As part of the Heritage Lottery-funded ‘Living Wild at Kielder’ project, Kielder Water & Forest Park now offers exciting “Wild at Kielder” high-tech treasure hunting for all the family to enjoy right through the year.
Just because summer is over it doesn’t mean we have to stay indoors. Kielder is at its most beautiful at this time of year and the Wild at Kielder geocaches hidden around the Park’s lovely “Wilder Walk” route allow you to enjoy fabulous scenery, learn more about wildlife and discover hidden treasure.
It won’t cost you a thing and you’ll gain tons of fresh air and a new zest for exploration!
So, wrap up warm this autumn, grab a smart phone or GPS system, sign up free to www.geocaching.com, head to Kielder and start searching.
Geocaching is increasingly popular worldwide and there are an estimated 1.4 million caches across the globe. It’s a real-world, outdoor treasure hunting game, played using GPS-enabled devices. Participants navigate to a specific set of GPS co-ordinates, downloaded from the website or app, and then hunt for the geocache container hidden at the location.
These “caches” - often airtight containers – usually contain a logbook for hunters to record names and dates of the find (which should be logged online and added to your record) – as well as trinkets and souvenirs. If the finder decides to take anything away, they're required to leave something of equal or greater value for the next person to discover - and the chain begins!
So far at Kielder, there are four geocaches in place between Kielder Castle and Bakethin Nature Reserve. Another is to be placed near Bakethin Nature Reserve and a further cache will be hidden at Tower Knowe peninsula next year.
Two “trackable” creatures, a red squirrel and a salmon, have started journeys from the Kielder geocaches, with instructions for players on how they can help them achieve their goals of moving around the forest and migrating along the River Tyne.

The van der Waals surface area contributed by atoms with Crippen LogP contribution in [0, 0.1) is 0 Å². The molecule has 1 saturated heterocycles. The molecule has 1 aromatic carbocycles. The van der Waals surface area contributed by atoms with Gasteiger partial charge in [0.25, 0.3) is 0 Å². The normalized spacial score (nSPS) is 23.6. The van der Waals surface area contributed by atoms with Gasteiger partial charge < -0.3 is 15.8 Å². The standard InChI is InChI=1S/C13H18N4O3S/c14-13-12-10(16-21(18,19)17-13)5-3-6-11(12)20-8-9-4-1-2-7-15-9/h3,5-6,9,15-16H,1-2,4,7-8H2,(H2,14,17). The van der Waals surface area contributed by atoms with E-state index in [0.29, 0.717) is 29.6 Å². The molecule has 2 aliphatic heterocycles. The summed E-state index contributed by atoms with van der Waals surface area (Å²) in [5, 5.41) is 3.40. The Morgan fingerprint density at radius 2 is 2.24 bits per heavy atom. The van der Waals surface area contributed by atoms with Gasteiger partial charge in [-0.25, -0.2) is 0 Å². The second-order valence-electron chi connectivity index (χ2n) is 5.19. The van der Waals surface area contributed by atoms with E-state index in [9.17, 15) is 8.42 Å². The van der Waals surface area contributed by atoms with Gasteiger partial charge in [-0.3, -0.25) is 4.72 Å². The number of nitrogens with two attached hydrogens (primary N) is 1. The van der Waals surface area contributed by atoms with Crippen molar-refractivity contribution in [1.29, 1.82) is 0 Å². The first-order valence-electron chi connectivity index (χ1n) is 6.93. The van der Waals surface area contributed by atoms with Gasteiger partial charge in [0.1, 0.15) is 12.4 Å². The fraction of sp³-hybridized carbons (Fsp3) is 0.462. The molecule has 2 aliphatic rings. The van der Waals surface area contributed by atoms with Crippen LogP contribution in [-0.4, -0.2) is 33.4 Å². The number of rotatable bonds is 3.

It’s a great family activity for all ages and gets everyone out into the open air with a shared mission and sense of excitement.
All of the spots have been selected by members of the Forestry Commission and Environment Agency teams, who chose some of their favourite sites on particularly special locations in the woods.
Phone reception isn’t necessary as people take part by turning on the ‘location’ function on their device, turning it into a GPS receiver.
‘Living Wild at Kielder’ is a project that will help people experience and learn about the area’s special animals and plants through the development of ‘nature hubs’ and a year-round events and activity programme.
It is delivered by Kielder Water & Forest Park Development Trust, Northumberland Wildlife Trust, Northumbrian Water, Forestry Commission and the Environment Agency, with support from Newcastle University and Northumberland National Park Authority.
Lynn Turner, Director of the Kielder Water & Forest Park Development Trust, said: “Geocaching is a great way to integrate technology with the natural world and really get people of all ages excited about exploring and logging their discoveries.
“Our Wild at Kielder geocaches were very popular over the summer and we’re keen for people to continue their missions right through the year. Our “trackable” squirrel – if you manage to find it - allows you to help it travel through the forest and you can aid the salmon in its migration up and down the Tyne.”
To find out more, sign up to www.geocaching.com and find caches and trackables placed by Visit Kielder.
For more information on Kielder Water & Forest Park, visit www.visitkielder.com